Looking back, this condensed film would likely consist of 75% Revenge of the Sith, with a small smattering of plot from its 2 predecessors.
Revenge of the Sith has some great moments and John Williams contributes some truly stunning scores to elevate the fantastic action sequences. The highlight is watching Anakin cross over to the dark side though, it’s both tragic and impactful in equal measure (despite Hayden Christensen’s woeful acting).
:star: :star: :star: ½
The Force Awakens (2015)
Now I’m no Star Wars expert, but when Disney acquired the rights to George Lucas’ galaxy far, far away and subsequently disposed of the entire expanded universe, alarm bells started ringing.
Quite surprisingly however, 2015’s The Force Awakens wasn’t a complete disaster. Yes, it recycles a lot from previous films, but that can be excused in the name of re-establishing the universe and introducing it to a younger generation.
I remember watching the film on the day of release, I came out of the cinema with conflicted feelings but I had enjoyed it, and despite it being essentially a soft reboot of the franchise, enough interesting plot threads and mysteries had been put in place to peak my interest for episode 8.
:star: :star: :star: ½
Rogue One: A Star Wars Story (2016)
As far as I’m concerned, this is the closest Disney have come to recapturing the spirit of the original trilogy. The beauty of Rogue One is that it feels very Star Wars-y, however, being free of the usual trilogy format allowed it to experiment with a more fast-paced approach.
The fatalistic narrative is tinged with melancholy throughout, even though you aren’t certain of the fate of the central characters, you get the feeling that they probably won’t be making it out alive.
There are plenty of Easter eggs and character call-backs to keep the original fans happy, and the wonderfully written story should please any fan of fast-paced science fiction.
:star: :star: :star: :star:
The Last Jedi (2017)
The Last Jedi is probably the most divisive film of the 2010s, it really is the Marmite of the Star Wars universe. And just like my ambivalence towards Marmite, where The Last Jedi is concerned, I occupy that almost-vacant middle ground – I neither loved nor hated it.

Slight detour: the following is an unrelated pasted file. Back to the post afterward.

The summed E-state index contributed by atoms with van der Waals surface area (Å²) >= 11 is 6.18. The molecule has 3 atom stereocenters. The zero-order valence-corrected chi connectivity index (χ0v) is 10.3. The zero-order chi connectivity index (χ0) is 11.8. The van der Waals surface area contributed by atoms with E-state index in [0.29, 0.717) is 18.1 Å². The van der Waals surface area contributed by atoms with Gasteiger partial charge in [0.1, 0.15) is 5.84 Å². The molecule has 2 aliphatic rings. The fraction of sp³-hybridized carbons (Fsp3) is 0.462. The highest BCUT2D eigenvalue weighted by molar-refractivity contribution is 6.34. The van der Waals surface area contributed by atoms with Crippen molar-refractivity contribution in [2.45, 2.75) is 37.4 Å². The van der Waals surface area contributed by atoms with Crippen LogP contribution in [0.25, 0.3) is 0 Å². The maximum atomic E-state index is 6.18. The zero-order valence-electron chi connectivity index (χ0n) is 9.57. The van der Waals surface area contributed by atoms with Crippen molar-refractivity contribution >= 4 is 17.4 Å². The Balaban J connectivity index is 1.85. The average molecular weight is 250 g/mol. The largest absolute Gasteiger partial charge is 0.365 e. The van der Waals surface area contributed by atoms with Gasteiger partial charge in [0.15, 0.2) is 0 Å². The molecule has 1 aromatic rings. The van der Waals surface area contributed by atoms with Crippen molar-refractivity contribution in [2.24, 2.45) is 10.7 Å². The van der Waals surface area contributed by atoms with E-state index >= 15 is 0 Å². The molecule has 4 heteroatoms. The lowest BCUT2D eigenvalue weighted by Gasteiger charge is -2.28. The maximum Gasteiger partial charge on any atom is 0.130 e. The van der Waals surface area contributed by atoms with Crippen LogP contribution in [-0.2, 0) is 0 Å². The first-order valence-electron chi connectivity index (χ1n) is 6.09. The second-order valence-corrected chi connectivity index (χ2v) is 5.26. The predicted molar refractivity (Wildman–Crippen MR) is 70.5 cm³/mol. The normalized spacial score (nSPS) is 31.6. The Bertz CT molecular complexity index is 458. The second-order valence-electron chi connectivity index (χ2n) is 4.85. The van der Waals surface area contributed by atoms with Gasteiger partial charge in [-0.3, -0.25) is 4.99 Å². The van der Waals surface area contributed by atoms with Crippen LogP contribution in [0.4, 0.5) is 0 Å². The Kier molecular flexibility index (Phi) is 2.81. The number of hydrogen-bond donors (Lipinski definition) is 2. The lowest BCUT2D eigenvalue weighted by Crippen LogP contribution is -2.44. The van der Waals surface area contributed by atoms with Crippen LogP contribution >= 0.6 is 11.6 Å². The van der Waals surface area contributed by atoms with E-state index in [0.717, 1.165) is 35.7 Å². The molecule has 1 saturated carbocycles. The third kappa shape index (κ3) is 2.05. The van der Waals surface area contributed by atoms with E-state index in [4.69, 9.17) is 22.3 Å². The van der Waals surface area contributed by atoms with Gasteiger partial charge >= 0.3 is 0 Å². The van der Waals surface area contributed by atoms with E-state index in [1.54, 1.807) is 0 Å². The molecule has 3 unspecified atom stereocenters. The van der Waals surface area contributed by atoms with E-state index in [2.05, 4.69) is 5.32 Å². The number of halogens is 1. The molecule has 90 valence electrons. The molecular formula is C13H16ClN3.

Visually it’s spectacular, the acting is superb and some of the set pieces are mind blowing. The writing on the other hand? I found it all to be fairly muddled and unfocused. The whole premise of the film appears to have been predicated on the idea that subversion of expectations is an adequate substitute for strong storytelling.
Essentially, The Last Jedi flies in the face of many of the golden rules of writing purely for shock factor. From frighteningly bad character arc resolution to redundant foreshadowing, a film like this does not belong as the second part of a linear trilogy.
:star: :star: :star:
Solo: A Star Wars Story (2018)
Marred by production troubles, an unpopular casting choice for the lead, fallout from The Last Jedi backlash – whatever the reason may be for the underwhelming box office performance – Solo never really stood a chance.
Providing a back story for Han Solo following the character’s demise only 2 years before was not only entirely unnecessary, it was entirely unwanted by both the Star Wars fandom and the general public at large.
Despite perhaps not being as terrible as many made out, the film did badly enough for Disney to put all future stand-alone Star Wars feature films on hold. For me, Solo’s greatest sin however is that it’s probably the most forgettable film of the entire franchise.
:star: :star: ½
Star Wars: The Rise of Skywalker is out in UK cinemas on Friday 19th of December. In the meantime, check out the latest trailer below: